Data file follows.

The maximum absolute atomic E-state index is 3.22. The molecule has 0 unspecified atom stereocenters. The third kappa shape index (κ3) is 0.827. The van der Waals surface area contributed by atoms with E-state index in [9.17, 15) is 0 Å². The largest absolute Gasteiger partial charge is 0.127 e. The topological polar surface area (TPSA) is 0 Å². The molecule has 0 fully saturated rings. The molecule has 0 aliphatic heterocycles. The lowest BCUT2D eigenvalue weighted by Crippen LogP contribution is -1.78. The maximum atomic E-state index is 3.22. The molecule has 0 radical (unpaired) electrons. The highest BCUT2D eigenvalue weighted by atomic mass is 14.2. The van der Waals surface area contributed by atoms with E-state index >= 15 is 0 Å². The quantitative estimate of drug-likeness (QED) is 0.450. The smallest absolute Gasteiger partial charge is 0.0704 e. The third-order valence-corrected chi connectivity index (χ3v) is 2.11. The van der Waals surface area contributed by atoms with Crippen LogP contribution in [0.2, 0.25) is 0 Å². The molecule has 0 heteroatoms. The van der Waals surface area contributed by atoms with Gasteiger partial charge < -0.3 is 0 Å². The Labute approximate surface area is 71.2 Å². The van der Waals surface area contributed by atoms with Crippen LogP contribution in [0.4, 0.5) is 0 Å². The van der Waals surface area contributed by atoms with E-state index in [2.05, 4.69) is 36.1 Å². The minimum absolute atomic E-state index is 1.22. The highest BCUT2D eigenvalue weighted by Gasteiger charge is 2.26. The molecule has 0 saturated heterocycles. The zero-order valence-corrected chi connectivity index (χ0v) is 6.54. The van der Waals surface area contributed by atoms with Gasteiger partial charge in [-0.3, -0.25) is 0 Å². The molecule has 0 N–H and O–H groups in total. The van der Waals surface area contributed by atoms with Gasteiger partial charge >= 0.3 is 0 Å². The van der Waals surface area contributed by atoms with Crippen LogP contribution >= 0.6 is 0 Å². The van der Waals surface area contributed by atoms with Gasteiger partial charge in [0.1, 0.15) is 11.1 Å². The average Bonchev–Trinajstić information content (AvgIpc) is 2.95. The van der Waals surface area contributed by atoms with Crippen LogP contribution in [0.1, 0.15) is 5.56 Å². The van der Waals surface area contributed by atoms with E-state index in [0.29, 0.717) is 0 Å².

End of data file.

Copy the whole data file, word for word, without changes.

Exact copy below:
The maximum absolute atomic E-state index is 3.22. The molecule has 0 unspecified atom stereocenters. The third kappa shape index (κ3) is 0.827. The van der Waals surface area contributed by atoms with E-state index in [9.17, 15) is 0 Å². The largest absolute Gasteiger partial charge is 0.127 e. The topological polar surface area (TPSA) is 0 Å². The molecule has 0 fully saturated rings. The molecule has 0 aliphatic heterocycles. The lowest BCUT2D eigenvalue weighted by Crippen LogP contribution is -1.78. The maximum atomic E-state index is 3.22. The molecule has 0 radical (unpaired) electrons. The highest BCUT2D eigenvalue weighted by atomic mass is 14.2. The van der Waals surface area contributed by atoms with E-state index >= 15 is 0 Å². The quantitative estimate of drug-likeness (QED) is 0.450. The smallest absolute Gasteiger partial charge is 0.0704 e. The third-order valence-corrected chi connectivity index (χ3v) is 2.11. The van der Waals surface area contributed by atoms with Crippen LogP contribution in [0.2, 0.25) is 0 Å². The molecule has 0 heteroatoms. The van der Waals surface area contributed by atoms with Gasteiger partial charge < -0.3 is 0 Å². The Labute approximate surface area is 71.2 Å². The van der Waals surface area contributed by atoms with Crippen LogP contribution in [0.4, 0.5) is 0 Å². The van der Waals surface area contributed by atoms with E-state index in [2.05, 4.69) is 36.1 Å². The minimum absolute atomic E-state index is 1.22. The highest BCUT2D eigenvalue weighted by Gasteiger charge is 2.26. The molecule has 0 saturated heterocycles. The zero-order valence-corrected chi connectivity index (χ0v) is 6.54. The van der Waals surface area contributed by atoms with Gasteiger partial charge in [-0.3, -0.25) is 0 Å². The molecule has 0 N–H and O–H groups in total. The van der Waals surface area contributed by atoms with Gasteiger partial charge >= 0.3 is 0 Å². The van der Waals surface area contributed by atoms with Crippen LogP contribution >= 0.6 is 0 Å². The van der Waals surface area contributed by atoms with Gasteiger partial charge in [0.1, 0.15) is 11.1 Å². The average Bonchev–Trinajstić information content (AvgIpc) is 2.95. The van der Waals surface area contributed by atoms with Crippen LogP contribution in [0.1, 0.15) is 5.56 Å². The van der Waals surface area contributed by atoms with E-state index in [0.29, 0.717) is 0 Å².